If you have nothing to hide, you have nothing to fear. We all do want to show pretty and clean data but you don’t have to make results look better than reality. With regards to ‘representative data’, a lot of journals such as Nature Cell Biology now require to send all the unedited, uncropped scans of Western blots with your manuscript. Peer review should be a gatekeeper for possible doctored images and doing the ‘full Monty’ appears to me to be going in the right direction. Systematic image screening similar to those made at EMBO press should also become a standard for all publishers.
Transparency is one of the fundamental guiding principles in science. Would the publication of referee reports and editorial decision benefits the debate? EMBO press certainly thinks so (an example here), so do I. One direct benefit is to know to what extent a paper has been improved during the peer review process.
An invite approach that has worked well for the physics community is the use of the pre-print server arXiv. Seeing the emergence of several preprint servers to biology (fighare, BioRxiv, peerj and F1000Research) is certainly a good sign. It is an effective way to share and get a collegial feedback not restricted to 2-3 reviewers. Other advantages include rapid dissemination and immediate visibility. We are constantly answering questions about our work at meetings, seminars, conferences and with our publications. But you usually answer to a couple of people. By sharing your work openly you can answer 100, 1000! The more feedback you receive, the better your work will be. Unfortunately not all academic journals submission policies allow pre-prints and its very regrettable.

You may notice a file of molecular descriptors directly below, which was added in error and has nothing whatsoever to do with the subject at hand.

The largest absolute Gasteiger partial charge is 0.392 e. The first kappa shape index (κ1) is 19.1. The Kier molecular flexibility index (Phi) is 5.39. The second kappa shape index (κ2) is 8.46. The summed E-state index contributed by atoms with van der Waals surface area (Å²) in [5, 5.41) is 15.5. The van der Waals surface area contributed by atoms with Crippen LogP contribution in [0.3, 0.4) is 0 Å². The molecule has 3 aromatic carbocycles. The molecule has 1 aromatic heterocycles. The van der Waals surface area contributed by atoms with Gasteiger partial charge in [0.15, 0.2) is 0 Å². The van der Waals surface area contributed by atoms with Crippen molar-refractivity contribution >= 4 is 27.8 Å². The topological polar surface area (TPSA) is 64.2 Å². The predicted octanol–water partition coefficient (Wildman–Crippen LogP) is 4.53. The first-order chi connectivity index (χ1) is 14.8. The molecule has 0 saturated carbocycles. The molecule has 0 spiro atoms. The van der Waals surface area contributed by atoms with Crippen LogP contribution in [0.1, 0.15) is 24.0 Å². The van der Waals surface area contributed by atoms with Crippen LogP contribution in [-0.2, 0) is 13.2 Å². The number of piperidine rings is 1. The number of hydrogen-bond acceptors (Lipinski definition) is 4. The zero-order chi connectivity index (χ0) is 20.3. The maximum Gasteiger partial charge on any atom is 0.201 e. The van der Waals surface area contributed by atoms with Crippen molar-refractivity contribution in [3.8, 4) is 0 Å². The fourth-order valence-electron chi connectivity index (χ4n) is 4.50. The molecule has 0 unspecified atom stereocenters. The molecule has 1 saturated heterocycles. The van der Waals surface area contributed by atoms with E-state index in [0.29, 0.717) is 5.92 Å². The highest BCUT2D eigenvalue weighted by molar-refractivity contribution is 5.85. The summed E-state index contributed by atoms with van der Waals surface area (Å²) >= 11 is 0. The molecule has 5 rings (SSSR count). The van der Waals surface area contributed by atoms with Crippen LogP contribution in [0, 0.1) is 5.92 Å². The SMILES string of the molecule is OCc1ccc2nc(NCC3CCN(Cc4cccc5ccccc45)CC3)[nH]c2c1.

That’s it for today. Please feel free to comment and give your thoughts/feedback.
Rule 1: Avoid conflict of interest. I will disqualify myself from review if I feel unable for any reason to provide an unbiased assessment.
Rule 2: Ask yourself honestly whether the paper falls within the scope of your expertise. If I don’t fell qualified for the paper, I will decline to do the review.
Rule 3: Punctuality is a virtue of kings. I will return my review within the specified deadline. There are many sources of unnecessary time loss in the publication process. Everyone loses out if some do not play by the rules.
Rule 4: Review unto others as you would have them review unto you. I will not propose a bunch of new experiments, especially the ones that I do not perform for my own work.
Rule 5: Leave it to the future to judge a manuscript’s impact. I will only evaluate the evidence for the claims. Impact is unpredictable. Peer review is only a process of ‘pre-filtering’. Readers are the ‘post-filter’, in other words = peer validation.
Rule 6: It is their papers, not yours. I will not try to turn author’s paper into a paper I would have written.